## Data Conversion and Analysis

The first task that I took on during this timebox was converting the data from the board game database into numerical vectors representing each game. The source code for this script can be found here. There are many categories and mechanics included in this vector - its value is 1.0 if the game contains that tag and 0.0 if it does not.

As you can tell by examining the code, the resulting vector has 100+ dimensions. For the sake of performance, I decided that this raw input was impractical for a neural net application. To solve this problem, I turned to PCA (Principal Component Analysis). PCA uses orthagonal transforms to maximize the variability of the data. By projecting my set of 1000 100+ dimensional vectors onto the first 10 principal components, I was able to reduce the dimensionality of the vectors down to ten components. The following is a graph of the data on the first two principal components.

It is worthwhile to note that the outliers in the bottom right are party games that can accomodate 50+ people and are fairly unique in that regard.

Once the data is converted, it is stored in the Mongo database.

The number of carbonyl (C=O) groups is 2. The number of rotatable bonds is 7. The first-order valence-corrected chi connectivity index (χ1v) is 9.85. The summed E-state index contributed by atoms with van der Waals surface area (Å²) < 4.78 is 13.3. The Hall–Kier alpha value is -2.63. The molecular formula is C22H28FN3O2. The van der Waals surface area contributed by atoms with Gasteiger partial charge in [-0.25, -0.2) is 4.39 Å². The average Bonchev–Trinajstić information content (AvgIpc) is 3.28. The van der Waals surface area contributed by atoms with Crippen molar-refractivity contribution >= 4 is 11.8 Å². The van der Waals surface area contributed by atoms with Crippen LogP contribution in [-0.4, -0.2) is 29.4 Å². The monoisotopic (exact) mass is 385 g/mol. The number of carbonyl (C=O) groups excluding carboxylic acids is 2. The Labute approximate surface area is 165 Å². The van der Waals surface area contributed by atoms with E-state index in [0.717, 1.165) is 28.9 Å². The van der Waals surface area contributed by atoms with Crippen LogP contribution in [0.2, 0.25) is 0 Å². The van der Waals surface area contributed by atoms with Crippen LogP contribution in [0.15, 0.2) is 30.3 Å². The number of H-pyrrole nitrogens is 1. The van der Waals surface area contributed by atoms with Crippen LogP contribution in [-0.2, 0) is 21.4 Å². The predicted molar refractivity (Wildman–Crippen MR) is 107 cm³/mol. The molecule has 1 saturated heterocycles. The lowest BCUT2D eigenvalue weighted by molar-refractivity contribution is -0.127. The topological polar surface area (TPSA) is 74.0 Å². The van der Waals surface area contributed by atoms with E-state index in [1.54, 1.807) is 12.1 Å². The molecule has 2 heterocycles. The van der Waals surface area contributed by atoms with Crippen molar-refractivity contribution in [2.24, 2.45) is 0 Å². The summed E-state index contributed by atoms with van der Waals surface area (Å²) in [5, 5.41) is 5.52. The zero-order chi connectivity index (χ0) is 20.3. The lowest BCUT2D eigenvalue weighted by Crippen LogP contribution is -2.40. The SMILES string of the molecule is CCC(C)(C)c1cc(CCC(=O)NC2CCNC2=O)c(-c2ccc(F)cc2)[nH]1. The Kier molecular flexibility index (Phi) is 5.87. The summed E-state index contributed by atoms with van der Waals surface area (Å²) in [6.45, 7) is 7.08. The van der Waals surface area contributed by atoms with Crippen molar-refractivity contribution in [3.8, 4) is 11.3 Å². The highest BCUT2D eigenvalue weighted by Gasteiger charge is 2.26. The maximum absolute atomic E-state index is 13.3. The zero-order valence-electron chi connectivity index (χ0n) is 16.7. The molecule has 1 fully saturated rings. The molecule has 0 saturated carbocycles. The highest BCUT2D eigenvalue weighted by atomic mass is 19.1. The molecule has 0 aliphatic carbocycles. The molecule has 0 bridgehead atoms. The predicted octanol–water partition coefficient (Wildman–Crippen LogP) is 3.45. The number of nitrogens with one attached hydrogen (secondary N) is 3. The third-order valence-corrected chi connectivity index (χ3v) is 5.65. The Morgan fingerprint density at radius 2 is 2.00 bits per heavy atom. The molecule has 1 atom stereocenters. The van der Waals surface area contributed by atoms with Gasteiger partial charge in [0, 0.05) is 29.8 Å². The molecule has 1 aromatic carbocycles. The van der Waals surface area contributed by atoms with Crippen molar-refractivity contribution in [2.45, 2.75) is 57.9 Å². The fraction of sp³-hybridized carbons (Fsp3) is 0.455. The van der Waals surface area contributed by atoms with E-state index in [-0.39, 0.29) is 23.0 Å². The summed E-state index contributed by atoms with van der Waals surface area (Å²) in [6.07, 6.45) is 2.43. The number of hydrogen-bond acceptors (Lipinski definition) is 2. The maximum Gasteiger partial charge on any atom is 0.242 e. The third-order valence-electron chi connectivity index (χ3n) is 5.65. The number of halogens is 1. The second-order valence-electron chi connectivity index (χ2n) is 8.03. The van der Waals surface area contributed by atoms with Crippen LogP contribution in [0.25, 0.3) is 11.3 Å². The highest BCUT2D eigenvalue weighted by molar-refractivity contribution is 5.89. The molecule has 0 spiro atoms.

The library I used to perform this analysis is Incanter which contains much of the functionality found in R, if you are familiar with stats packages.

## Neural Net and Engine output

The next step was to run the data through the neural net. Since the expert interface is not accessible to public users at this point, an untrained network is used. The network I used is arbitrary at this point as far as hidden layers and propogation algorithms are concerned, since there is no training data. I ran each combination of games through the network with the input as the following: [GameA Game B]. The results were then stored in another Mongo collection.

One problem that I encountered was the amount of storage that the output takes. This problem was mitigated by only storing the 50 games with the best score for each game, reducing the size by a factor of 20. All 1000 values would be calculated, then trimmed down. This would ensure that the database would never have more than ~50000 records, versus 1000000.